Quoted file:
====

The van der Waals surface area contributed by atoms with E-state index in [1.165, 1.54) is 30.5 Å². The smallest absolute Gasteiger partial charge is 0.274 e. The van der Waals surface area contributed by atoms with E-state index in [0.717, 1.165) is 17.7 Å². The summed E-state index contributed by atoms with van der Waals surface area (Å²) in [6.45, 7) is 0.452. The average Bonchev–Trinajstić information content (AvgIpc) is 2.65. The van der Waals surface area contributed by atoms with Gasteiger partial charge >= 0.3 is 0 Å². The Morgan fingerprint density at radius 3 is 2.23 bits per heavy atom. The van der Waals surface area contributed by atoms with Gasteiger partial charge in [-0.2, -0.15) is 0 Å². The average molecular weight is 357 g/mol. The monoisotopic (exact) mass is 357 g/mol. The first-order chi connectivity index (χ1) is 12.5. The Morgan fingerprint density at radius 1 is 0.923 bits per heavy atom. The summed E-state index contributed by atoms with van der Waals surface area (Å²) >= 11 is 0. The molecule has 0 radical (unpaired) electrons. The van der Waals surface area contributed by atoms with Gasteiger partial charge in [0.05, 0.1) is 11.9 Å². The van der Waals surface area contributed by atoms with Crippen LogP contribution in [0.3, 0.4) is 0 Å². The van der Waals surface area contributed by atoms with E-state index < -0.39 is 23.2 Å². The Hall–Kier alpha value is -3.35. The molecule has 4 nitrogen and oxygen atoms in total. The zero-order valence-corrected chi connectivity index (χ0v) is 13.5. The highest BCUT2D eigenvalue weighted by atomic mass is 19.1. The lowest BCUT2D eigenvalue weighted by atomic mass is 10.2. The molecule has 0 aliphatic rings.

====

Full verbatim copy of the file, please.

The van der Waals surface area contributed by atoms with E-state index in [1.165, 1.54) is 30.5 Å². The smallest absolute Gasteiger partial charge is 0.274 e. The van der Waals surface area contributed by atoms with E-state index in [0.717, 1.165) is 17.7 Å². The summed E-state index contributed by atoms with van der Waals surface area (Å²) in [6.45, 7) is 0.452. The average Bonchev–Trinajstić information content (AvgIpc) is 2.65. The van der Waals surface area contributed by atoms with Gasteiger partial charge >= 0.3 is 0 Å². The Morgan fingerprint density at radius 3 is 2.23 bits per heavy atom. The van der Waals surface area contributed by atoms with Gasteiger partial charge in [-0.2, -0.15) is 0 Å². The average molecular weight is 357 g/mol. The monoisotopic (exact) mass is 357 g/mol. The first-order chi connectivity index (χ1) is 12.5. The Morgan fingerprint density at radius 1 is 0.923 bits per heavy atom. The summed E-state index contributed by atoms with van der Waals surface area (Å²) >= 11 is 0. The molecule has 0 radical (unpaired) electrons. The van der Waals surface area contributed by atoms with Gasteiger partial charge in [0.05, 0.1) is 11.9 Å². The van der Waals surface area contributed by atoms with Crippen LogP contribution in [0.3, 0.4) is 0 Å². The van der Waals surface area contributed by atoms with E-state index < -0.39 is 23.2 Å². The Hall–Kier alpha value is -3.35. The molecule has 4 nitrogen and oxygen atoms in total. The zero-order valence-corrected chi connectivity index (χ0v) is 13.5. The highest BCUT2D eigenvalue weighted by atomic mass is 19.1. The lowest BCUT2D eigenvalue weighted by atomic mass is 10.2. The molecule has 0 aliphatic rings.